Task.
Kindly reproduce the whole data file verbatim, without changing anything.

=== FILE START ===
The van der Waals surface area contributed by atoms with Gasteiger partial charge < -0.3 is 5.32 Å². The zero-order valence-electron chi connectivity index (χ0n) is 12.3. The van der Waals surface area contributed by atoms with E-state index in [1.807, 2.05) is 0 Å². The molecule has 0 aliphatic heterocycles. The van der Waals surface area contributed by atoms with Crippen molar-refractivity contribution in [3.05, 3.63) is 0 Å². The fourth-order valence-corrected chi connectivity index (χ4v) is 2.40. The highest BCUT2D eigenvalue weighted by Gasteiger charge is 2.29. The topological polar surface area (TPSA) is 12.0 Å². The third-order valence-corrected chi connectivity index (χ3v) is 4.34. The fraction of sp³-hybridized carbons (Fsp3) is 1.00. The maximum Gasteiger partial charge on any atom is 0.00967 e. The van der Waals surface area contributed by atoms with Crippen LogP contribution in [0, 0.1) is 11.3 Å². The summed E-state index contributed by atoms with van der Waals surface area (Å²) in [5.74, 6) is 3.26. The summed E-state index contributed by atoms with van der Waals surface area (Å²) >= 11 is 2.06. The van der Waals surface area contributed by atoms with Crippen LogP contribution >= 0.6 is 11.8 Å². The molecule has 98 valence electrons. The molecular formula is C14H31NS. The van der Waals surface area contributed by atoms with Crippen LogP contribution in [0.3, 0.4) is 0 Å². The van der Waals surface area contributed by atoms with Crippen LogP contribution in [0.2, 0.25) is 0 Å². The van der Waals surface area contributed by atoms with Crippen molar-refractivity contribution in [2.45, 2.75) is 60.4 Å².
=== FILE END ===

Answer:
The van der Waals surface area contributed by atoms with Gasteiger partial charge < -0.3 is 5.32 Å². The zero-order valence-electron chi connectivity index (χ0n) is 12.3. The van der Waals surface area contributed by atoms with E-state index in [1.807, 2.05) is 0 Å². The molecule has 0 aliphatic heterocycles. The van der Waals surface area contributed by atoms with Crippen molar-refractivity contribution in [3.05, 3.63) is 0 Å². The fourth-order valence-corrected chi connectivity index (χ4v) is 2.40. The highest BCUT2D eigenvalue weighted by Gasteiger charge is 2.29. The topological polar surface area (TPSA) is 12.0 Å². The third-order valence-corrected chi connectivity index (χ3v) is 4.34. The fraction of sp³-hybridized carbons (Fsp3) is 1.00. The maximum Gasteiger partial charge on any atom is 0.00967 e. The van der Waals surface area contributed by atoms with Crippen LogP contribution in [0, 0.1) is 11.3 Å². The summed E-state index contributed by atoms with van der Waals surface area (Å²) in [5.74, 6) is 3.26. The summed E-state index contributed by atoms with van der Waals surface area (Å²) >= 11 is 2.06. The van der Waals surface area contributed by atoms with Crippen LogP contribution >= 0.6 is 11.8 Å². The molecule has 98 valence electrons. The molecular formula is C14H31NS. The van der Waals surface area contributed by atoms with Crippen LogP contribution in [0.3, 0.4) is 0 Å². The van der Waals surface area contributed by atoms with Crippen LogP contribution in [0.2, 0.25) is 0 Å². The van der Waals surface area contributed by atoms with Crippen molar-refractivity contribution in [2.45, 2.75) is 60.4 Å².